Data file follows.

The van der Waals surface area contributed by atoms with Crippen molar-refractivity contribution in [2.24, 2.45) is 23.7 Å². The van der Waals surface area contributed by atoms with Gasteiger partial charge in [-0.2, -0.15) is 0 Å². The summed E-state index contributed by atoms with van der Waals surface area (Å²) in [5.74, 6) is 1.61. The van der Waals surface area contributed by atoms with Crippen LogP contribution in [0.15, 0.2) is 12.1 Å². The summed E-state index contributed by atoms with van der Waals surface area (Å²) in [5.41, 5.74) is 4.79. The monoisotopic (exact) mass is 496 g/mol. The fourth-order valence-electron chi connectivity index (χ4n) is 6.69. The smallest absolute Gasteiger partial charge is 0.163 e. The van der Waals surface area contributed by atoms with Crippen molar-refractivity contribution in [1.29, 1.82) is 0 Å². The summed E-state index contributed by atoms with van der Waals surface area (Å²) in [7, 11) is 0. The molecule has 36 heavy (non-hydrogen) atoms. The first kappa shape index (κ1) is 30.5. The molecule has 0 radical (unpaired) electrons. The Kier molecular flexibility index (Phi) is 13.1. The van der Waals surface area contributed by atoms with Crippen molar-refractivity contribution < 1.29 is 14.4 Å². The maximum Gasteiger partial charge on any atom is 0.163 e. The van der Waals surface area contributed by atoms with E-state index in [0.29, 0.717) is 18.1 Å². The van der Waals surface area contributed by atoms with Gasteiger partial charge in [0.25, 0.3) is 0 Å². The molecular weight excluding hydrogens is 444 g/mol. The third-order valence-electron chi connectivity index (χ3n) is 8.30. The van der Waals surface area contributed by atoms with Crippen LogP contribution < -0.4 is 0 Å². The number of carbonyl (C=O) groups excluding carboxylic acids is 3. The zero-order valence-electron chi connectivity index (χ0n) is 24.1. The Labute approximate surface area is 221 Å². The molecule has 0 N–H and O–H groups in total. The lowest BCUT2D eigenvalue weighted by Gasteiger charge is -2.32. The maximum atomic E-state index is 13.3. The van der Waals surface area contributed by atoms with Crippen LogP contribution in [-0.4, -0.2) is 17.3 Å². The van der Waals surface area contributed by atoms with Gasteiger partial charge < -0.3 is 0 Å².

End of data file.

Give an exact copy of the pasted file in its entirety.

The van der Waals surface area contributed by atoms with Crippen molar-refractivity contribution in [2.24, 2.45) is 23.7 Å². The van der Waals surface area contributed by atoms with Gasteiger partial charge in [-0.2, -0.15) is 0 Å². The summed E-state index contributed by atoms with van der Waals surface area (Å²) in [5.74, 6) is 1.61. The van der Waals surface area contributed by atoms with Crippen LogP contribution in [0.15, 0.2) is 12.1 Å². The summed E-state index contributed by atoms with van der Waals surface area (Å²) in [5.41, 5.74) is 4.79. The monoisotopic (exact) mass is 496 g/mol. The fourth-order valence-electron chi connectivity index (χ4n) is 6.69. The smallest absolute Gasteiger partial charge is 0.163 e. The van der Waals surface area contributed by atoms with Crippen molar-refractivity contribution in [1.29, 1.82) is 0 Å². The summed E-state index contributed by atoms with van der Waals surface area (Å²) in [7, 11) is 0. The molecule has 36 heavy (non-hydrogen) atoms. The first kappa shape index (κ1) is 30.5. The molecule has 0 radical (unpaired) electrons. The Kier molecular flexibility index (Phi) is 13.1. The van der Waals surface area contributed by atoms with Crippen molar-refractivity contribution < 1.29 is 14.4 Å². The maximum Gasteiger partial charge on any atom is 0.163 e. The van der Waals surface area contributed by atoms with E-state index in [0.29, 0.717) is 18.1 Å². The van der Waals surface area contributed by atoms with Gasteiger partial charge in [0.25, 0.3) is 0 Å². The molecular weight excluding hydrogens is 444 g/mol. The third-order valence-electron chi connectivity index (χ3n) is 8.30. The van der Waals surface area contributed by atoms with Crippen LogP contribution < -0.4 is 0 Å². The number of carbonyl (C=O) groups excluding carboxylic acids is 3. The zero-order valence-electron chi connectivity index (χ0n) is 24.1. The Labute approximate surface area is 221 Å². The molecule has 0 N–H and O–H groups in total. The lowest BCUT2D eigenvalue weighted by Gasteiger charge is -2.32. The maximum atomic E-state index is 13.3. The van der Waals surface area contributed by atoms with Crippen LogP contribution in [-0.4, -0.2) is 17.3 Å². The van der Waals surface area contributed by atoms with Gasteiger partial charge < -0.3 is 0 Å².